25 MHz clock continuous-variable quantum key distribution system over 50 km fiber channel.

Wang C, Huang D, Huang P, Lin D, Peng J, Zeng G - Sci Rep (2015)

The final secret key rate of the 25 MHz CVQKD system.The blue dash line denotes the asymptotical theoretical key rate, and the red solid line is the finite size theoretical key rate with block size of 109. The modulation variance VA = 15, quantum efficiency is 60%, reconciliation efficiency is 0.967, the excess noise is 0.07 and the frame overhead is 10%.
© Copyright Policy - open-access
Related In: Results  -  Collection

License
Show All Figures
getmorefigures.php?uid=PMC4588593&req=5

f3: The final secret key rate of the 25 MHz CVQKD system.The blue dash line denotes the asymptotical theoretical key rate, and the red solid line is the finite size theoretical key rate with block size of 109. The modulation variance VA = 15, quantum efficiency is 60%, reconciliation efficiency is 0.967, the excess noise is 0.07 and the frame overhead is 10%.
Mentions: Comparing to the results in theoretical regime, i.e., the infinite data block, a realistic block length limits the secure distance and one cannot remove this uncertainties completely. This is actually the finite-size effects which are mainly associated with the excess noise and privacy amplification. By making use of the realistic experiment conditions, we compute the final secret key rates according to Eq. (1). In our system, 50% of the optical pulses were used for generating the key and the rest were used for parameter estimation and frame overhead. Under this condition, the experiment and simulation results of the secret key rates are plotted in Fig. 3. The dash line (blue) represents the asymptotic theoretical key rate, and the solid line (red) denotes the computed theoretical key rate under the finite-size with block size of 109. Theoretically, we can get a final secret key of 58.53 kbps at 50 km and 464.8 kbps at 30 km with the block size of 109. However, due to the frame overhead for synchronization and other overhead, only about 90% data of the block size may be used for the secret key distillation and parameter estimation. Accordingly, the experiment result is about 52 kbps at 50 km which is expressed using cross in Fig. 3. To compare with the previous experiments, the results presented in refs [25,28,30] are also plotted. As a remark, we note that the theoretical value under the finite-size effect with sample block of 109 is 58.53 kbps, while the experiment result is 52 kbps as mentioned above. This is due to the additional consumption which are mainly from the stability of the system, frame overhead, the precision of phase estimation and adjustment, and the interaction between Alice and Bob. These factors will be further optimized in the further investigation.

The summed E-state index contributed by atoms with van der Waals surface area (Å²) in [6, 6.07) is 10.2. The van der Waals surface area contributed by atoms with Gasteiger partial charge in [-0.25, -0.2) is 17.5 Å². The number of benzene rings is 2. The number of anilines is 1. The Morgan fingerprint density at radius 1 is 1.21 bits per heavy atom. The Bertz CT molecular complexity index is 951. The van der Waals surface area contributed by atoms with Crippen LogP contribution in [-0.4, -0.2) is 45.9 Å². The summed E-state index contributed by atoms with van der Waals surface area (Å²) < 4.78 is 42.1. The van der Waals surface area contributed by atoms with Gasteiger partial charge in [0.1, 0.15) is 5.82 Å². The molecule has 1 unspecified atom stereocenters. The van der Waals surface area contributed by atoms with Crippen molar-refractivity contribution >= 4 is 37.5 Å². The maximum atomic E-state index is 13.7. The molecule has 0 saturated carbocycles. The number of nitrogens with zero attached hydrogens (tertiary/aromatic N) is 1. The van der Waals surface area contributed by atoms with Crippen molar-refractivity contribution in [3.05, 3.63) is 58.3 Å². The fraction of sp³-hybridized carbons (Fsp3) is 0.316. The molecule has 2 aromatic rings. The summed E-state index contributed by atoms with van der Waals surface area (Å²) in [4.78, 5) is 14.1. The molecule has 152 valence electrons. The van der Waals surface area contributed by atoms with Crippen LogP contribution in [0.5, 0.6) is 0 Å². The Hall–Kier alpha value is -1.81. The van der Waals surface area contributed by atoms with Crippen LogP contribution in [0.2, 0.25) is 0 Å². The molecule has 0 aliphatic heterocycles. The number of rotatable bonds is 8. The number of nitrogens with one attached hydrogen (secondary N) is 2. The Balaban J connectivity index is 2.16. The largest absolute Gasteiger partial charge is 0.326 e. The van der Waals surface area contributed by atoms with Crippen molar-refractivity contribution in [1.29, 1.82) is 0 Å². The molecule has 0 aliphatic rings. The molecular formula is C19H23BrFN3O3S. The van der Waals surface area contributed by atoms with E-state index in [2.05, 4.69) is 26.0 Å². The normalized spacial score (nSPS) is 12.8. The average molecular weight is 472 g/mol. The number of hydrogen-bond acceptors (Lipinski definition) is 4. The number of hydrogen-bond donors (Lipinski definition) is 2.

Bottom Line: In this paper, a practical continuous-variable quantum key distribution system is developed and it runs in the real-world conditions with 25 MHz clock rate.Practically, our system is tested for more than 12 hours with a final secret key rate of 52 kbps over 50 km transmission distance, which is the highest rate so far in such distance.Our system may pave the road for practical broadband secure quantum communication with continuous variables in the commercial conditions.

View Article: PubMed Central - PubMed

Affiliation: State Key Laboratory of Advanced Optical Communication Systems and Networks, Shanghai Key Laboratory on Navigation and Location-based Service, and Center of Quantum Information Sensing and Processing, Shanghai Jiao Tong University, Shanghai 200240, China.

ABSTRACT
In this paper, a practical continuous-variable quantum key distribution system is developed and it runs in the real-world conditions with 25 MHz clock rate. To reach high-rate, we have employed a homodyne detector with maximal bandwidth to 300 MHz and an optimal high-efficiency error reconciliation algorithm with processing speed up to 25 Mbps. To optimize the stability of the system, several key techniques are developed, which include a novel phase compensation algorithm, a polarization feedback algorithm, and related stability method on the modulators. Practically, our system is tested for more than 12 hours with a final secret key rate of 52 kbps over 50 km transmission distance, which is the highest rate so far in such distance. Our system may pave the road for practical broadband secure quantum communication with continuous variables in the commercial conditions.

No MeSH data available.


Related in: MedlinePlus